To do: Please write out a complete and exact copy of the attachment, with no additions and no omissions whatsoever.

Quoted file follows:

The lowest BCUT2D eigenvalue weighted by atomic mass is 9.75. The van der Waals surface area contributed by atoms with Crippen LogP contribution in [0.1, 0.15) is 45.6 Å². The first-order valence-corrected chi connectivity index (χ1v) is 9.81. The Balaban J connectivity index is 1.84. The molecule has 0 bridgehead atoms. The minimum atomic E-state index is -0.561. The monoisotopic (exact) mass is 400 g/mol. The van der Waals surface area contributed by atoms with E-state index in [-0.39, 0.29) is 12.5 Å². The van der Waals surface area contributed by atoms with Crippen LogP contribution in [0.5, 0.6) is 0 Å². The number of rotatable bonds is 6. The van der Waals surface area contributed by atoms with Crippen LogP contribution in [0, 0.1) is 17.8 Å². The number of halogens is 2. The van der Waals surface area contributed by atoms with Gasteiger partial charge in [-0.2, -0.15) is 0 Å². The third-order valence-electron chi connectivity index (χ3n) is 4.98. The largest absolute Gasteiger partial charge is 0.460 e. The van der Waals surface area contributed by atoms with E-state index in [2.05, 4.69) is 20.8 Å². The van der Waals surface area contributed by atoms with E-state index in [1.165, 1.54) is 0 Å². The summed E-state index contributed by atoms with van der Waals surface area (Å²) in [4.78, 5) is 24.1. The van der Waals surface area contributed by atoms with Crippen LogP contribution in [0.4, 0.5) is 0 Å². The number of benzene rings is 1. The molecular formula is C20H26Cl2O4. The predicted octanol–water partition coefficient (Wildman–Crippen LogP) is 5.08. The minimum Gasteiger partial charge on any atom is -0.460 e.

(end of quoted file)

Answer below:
The lowest BCUT2D eigenvalue weighted by atomic mass is 9.75. The van der Waals surface area contributed by atoms with Crippen LogP contribution in [0.1, 0.15) is 45.6 Å². The first-order valence-corrected chi connectivity index (χ1v) is 9.81. The Balaban J connectivity index is 1.84. The molecule has 0 bridgehead atoms. The minimum atomic E-state index is -0.561. The monoisotopic (exact) mass is 400 g/mol. The van der Waals surface area contributed by atoms with E-state index in [-0.39, 0.29) is 12.5 Å². The van der Waals surface area contributed by atoms with Crippen LogP contribution in [0.5, 0.6) is 0 Å². The number of rotatable bonds is 6. The van der Waals surface area contributed by atoms with Crippen LogP contribution in [0, 0.1) is 17.8 Å². The number of halogens is 2. The van der Waals surface area contributed by atoms with Gasteiger partial charge in [-0.2, -0.15) is 0 Å². The third-order valence-electron chi connectivity index (χ3n) is 4.98. The largest absolute Gasteiger partial charge is 0.460 e. The van der Waals surface area contributed by atoms with E-state index in [2.05, 4.69) is 20.8 Å². The van der Waals surface area contributed by atoms with E-state index in [1.165, 1.54) is 0 Å². The summed E-state index contributed by atoms with van der Waals surface area (Å²) in [4.78, 5) is 24.1. The van der Waals surface area contributed by atoms with Crippen LogP contribution in [0.4, 0.5) is 0 Å². The number of benzene rings is 1. The molecular formula is C20H26Cl2O4. The predicted octanol–water partition coefficient (Wildman–Crippen LogP) is 5.08. The minimum Gasteiger partial charge on any atom is -0.460 e.